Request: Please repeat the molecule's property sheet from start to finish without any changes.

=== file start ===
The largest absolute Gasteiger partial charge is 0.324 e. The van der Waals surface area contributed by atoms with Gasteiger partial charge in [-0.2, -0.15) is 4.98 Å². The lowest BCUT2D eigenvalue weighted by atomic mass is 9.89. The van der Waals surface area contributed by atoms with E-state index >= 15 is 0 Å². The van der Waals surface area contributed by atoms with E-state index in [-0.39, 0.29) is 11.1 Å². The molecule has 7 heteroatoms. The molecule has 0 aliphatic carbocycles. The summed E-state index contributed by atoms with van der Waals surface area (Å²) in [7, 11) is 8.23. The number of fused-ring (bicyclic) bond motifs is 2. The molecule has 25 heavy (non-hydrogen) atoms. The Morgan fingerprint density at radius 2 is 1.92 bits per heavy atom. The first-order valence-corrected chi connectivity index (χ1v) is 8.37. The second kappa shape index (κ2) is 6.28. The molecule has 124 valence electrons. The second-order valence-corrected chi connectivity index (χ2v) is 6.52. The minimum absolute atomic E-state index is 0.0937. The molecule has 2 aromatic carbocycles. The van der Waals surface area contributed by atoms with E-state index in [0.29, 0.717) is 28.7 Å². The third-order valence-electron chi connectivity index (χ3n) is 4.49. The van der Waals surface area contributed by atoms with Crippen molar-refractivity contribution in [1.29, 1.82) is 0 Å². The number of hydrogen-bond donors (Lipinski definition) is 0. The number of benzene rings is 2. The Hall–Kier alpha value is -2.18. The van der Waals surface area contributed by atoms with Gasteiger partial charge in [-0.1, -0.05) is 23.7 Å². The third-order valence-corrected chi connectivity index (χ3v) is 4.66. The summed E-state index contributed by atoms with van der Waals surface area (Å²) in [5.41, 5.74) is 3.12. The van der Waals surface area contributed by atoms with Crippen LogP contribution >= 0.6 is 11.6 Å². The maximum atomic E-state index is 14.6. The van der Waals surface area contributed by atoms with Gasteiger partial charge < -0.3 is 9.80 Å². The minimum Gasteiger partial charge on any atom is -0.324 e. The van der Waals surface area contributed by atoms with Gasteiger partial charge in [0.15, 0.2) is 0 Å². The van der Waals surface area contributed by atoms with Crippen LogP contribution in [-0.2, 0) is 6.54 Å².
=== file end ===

The largest absolute Gasteiger partial charge is 0.324 e. The van der Waals surface area contributed by atoms with Gasteiger partial charge in [-0.2, -0.15) is 4.98 Å². The lowest BCUT2D eigenvalue weighted by atomic mass is 9.89. The van der Waals surface area contributed by atoms with E-state index >= 15 is 0 Å². The van der Waals surface area contributed by atoms with E-state index in [-0.39, 0.29) is 11.1 Å². The molecule has 7 heteroatoms. The molecule has 0 aliphatic carbocycles. The summed E-state index contributed by atoms with van der Waals surface area (Å²) in [7, 11) is 8.23. The number of fused-ring (bicyclic) bond motifs is 2. The molecule has 25 heavy (non-hydrogen) atoms. The Morgan fingerprint density at radius 2 is 1.92 bits per heavy atom. The first-order valence-corrected chi connectivity index (χ1v) is 8.37. The second kappa shape index (κ2) is 6.28. The molecule has 124 valence electrons. The second-order valence-corrected chi connectivity index (χ2v) is 6.52. The minimum absolute atomic E-state index is 0.0937. The molecule has 2 aromatic carbocycles. The van der Waals surface area contributed by atoms with E-state index in [0.29, 0.717) is 28.7 Å². The third-order valence-electron chi connectivity index (χ3n) is 4.49. The van der Waals surface area contributed by atoms with Crippen molar-refractivity contribution in [1.29, 1.82) is 0 Å². The number of hydrogen-bond donors (Lipinski definition) is 0. The number of benzene rings is 2. The Hall–Kier alpha value is -2.18. The van der Waals surface area contributed by atoms with Gasteiger partial charge in [-0.1, -0.05) is 23.7 Å². The third-order valence-corrected chi connectivity index (χ3v) is 4.66. The summed E-state index contributed by atoms with van der Waals surface area (Å²) in [5.41, 5.74) is 3.12. The van der Waals surface area contributed by atoms with Crippen LogP contribution >= 0.6 is 11.6 Å². The maximum atomic E-state index is 14.6. The van der Waals surface area contributed by atoms with Gasteiger partial charge < -0.3 is 9.80 Å². The minimum Gasteiger partial charge on any atom is -0.324 e. The van der Waals surface area contributed by atoms with Gasteiger partial charge in [0.15, 0.2) is 0 Å². The van der Waals surface area contributed by atoms with Crippen LogP contribution in [-0.2, 0) is 6.54 Å².